The Role Of Group Writing Activity On Disciplinary Literacy Appropriation At University

  • Constantine C. Dimitriou

Student thesis: Doctoral ThesisPhD


The work of Humanities & Social Sciences students involves learning to express disciplinary content in essay assessment to disciplinary norms. Though tutors use a genre for professional writing, literacy is often not part of the classroom discussion. Therefore, many students have difficulty appropriating the communicative tools of that disciplinary genre. This may be solved by a turn in pedagogy towards tutors’ awareness of students’ processes (Hornsby & Osman, 2014) which may, in turn, improve tutors’ feedback. Ethnography has provided insights into students’ attitudes, their impressions of feedback and experiences, largely through interview methods, and classroom observation (Saville-Troike, 1989), but assessment writing does not typically occur in class. What was needed was a closer examination of students’ literacy processes. This study looked at literacy work through Activity Theory (Leont’ev, 1978) which represents human activity as a contextualised system where a group works together towards an object. Group collaboration allows for concepts to be negotiated and for interpretations to be shared, which can aid understanding (Mercer, 1995). This cross-sectional study examined three L2-English Business Studies student groups’ collaborative writing with observation of activity as its primary instrument for capturing student literacy work. Using an Educational Talk framework (Mercer, 1995) to examine the qualities of negotiation, this study offers a new understanding of students’ processes of literacy work and their possible effect on literacy appropriation. The results showed how the task and other structural tensions drive literacy work, and how the particular attributes of Educational Talk, in a tertiary context, contribute to the negotiation of meaning in the resolution of tensions. It also showed how literacy work involves the inter-mingling of textual work, subject content (Tardy, 2006, 2009) and contextual factors. These indicate the importance of group literacy activity for students, and the importance of understanding group discussions involving literacy work.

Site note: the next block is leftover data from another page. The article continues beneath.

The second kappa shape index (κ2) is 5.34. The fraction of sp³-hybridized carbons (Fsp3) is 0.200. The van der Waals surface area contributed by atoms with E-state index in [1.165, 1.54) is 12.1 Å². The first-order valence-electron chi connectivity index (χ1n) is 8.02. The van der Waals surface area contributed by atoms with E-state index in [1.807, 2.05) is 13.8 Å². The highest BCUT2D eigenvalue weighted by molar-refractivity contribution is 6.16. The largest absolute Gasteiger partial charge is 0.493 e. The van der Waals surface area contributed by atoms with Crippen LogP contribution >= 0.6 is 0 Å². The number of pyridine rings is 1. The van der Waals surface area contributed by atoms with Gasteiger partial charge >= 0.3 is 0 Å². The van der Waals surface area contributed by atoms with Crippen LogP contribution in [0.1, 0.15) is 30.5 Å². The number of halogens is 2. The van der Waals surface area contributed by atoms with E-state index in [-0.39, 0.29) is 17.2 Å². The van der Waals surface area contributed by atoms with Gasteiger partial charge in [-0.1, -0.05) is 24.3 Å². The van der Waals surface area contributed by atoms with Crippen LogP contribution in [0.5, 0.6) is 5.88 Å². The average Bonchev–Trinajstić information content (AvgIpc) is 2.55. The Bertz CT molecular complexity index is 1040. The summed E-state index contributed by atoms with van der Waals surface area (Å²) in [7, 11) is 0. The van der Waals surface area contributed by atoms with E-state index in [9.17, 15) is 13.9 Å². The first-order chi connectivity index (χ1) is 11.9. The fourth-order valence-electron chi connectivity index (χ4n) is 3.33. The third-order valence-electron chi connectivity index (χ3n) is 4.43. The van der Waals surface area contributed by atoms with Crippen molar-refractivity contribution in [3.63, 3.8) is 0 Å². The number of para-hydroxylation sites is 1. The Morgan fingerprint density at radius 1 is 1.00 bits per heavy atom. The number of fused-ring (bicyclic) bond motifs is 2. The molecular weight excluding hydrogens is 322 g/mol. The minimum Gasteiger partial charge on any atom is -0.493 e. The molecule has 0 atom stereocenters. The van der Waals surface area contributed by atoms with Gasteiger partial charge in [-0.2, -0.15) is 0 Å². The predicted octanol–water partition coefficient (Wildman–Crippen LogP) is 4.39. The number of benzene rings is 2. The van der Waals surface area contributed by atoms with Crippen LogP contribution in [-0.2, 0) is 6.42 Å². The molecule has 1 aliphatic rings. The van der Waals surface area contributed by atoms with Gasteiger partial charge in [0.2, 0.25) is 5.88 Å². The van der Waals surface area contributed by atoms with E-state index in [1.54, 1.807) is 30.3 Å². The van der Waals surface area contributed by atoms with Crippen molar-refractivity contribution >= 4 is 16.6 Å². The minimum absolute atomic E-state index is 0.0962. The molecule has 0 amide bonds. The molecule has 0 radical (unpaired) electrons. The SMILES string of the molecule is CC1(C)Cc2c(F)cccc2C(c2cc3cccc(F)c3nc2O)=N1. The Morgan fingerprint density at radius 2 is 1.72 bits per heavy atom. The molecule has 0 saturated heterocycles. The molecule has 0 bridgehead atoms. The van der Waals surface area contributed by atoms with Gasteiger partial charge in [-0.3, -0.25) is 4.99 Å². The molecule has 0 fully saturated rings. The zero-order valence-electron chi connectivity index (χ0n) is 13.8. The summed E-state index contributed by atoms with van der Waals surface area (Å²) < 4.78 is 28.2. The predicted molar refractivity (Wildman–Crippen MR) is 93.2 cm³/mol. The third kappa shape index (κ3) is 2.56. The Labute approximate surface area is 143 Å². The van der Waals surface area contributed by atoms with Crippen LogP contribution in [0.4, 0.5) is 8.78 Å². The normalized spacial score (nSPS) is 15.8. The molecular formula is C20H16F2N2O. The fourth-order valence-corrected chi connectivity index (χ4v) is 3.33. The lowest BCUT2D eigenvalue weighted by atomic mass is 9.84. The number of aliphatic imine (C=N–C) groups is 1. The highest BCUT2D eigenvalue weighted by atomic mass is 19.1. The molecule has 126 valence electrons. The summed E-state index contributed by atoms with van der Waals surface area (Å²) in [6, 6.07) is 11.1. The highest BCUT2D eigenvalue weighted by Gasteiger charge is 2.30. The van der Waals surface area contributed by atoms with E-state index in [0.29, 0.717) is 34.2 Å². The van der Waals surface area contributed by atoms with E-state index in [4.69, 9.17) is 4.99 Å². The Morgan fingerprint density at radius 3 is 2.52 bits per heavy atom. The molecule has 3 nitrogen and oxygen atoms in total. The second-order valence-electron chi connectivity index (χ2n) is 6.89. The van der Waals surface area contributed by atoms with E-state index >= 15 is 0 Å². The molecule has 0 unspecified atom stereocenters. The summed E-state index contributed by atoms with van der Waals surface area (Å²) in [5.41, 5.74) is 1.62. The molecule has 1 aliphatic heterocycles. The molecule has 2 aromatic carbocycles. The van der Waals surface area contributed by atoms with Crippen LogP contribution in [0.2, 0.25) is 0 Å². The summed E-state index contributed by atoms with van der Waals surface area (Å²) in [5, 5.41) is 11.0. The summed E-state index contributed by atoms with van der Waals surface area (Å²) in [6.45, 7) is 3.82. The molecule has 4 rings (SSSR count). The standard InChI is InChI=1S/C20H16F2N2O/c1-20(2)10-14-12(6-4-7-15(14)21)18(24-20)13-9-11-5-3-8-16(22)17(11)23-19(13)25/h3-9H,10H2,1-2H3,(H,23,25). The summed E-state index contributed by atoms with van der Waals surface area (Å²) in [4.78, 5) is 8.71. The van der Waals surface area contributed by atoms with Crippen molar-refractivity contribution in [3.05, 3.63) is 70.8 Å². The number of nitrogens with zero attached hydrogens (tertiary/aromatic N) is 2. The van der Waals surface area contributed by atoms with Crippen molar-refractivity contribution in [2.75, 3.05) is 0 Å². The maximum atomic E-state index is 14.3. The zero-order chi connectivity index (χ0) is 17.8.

Date of Award30 Mar 2015
Original languageEnglish
Awarding Institution
  • University of Bath
SupervisorCatherine Dunworth (Supervisor) & Trevor Grimshaw (Supervisor)


  • tertiary disciplinary literacy appropriation
  • collaborative writing
  • Activity Theory discourse analysis
  • exploratory talk
  • structural tensions
  • local genre agent
  • observation

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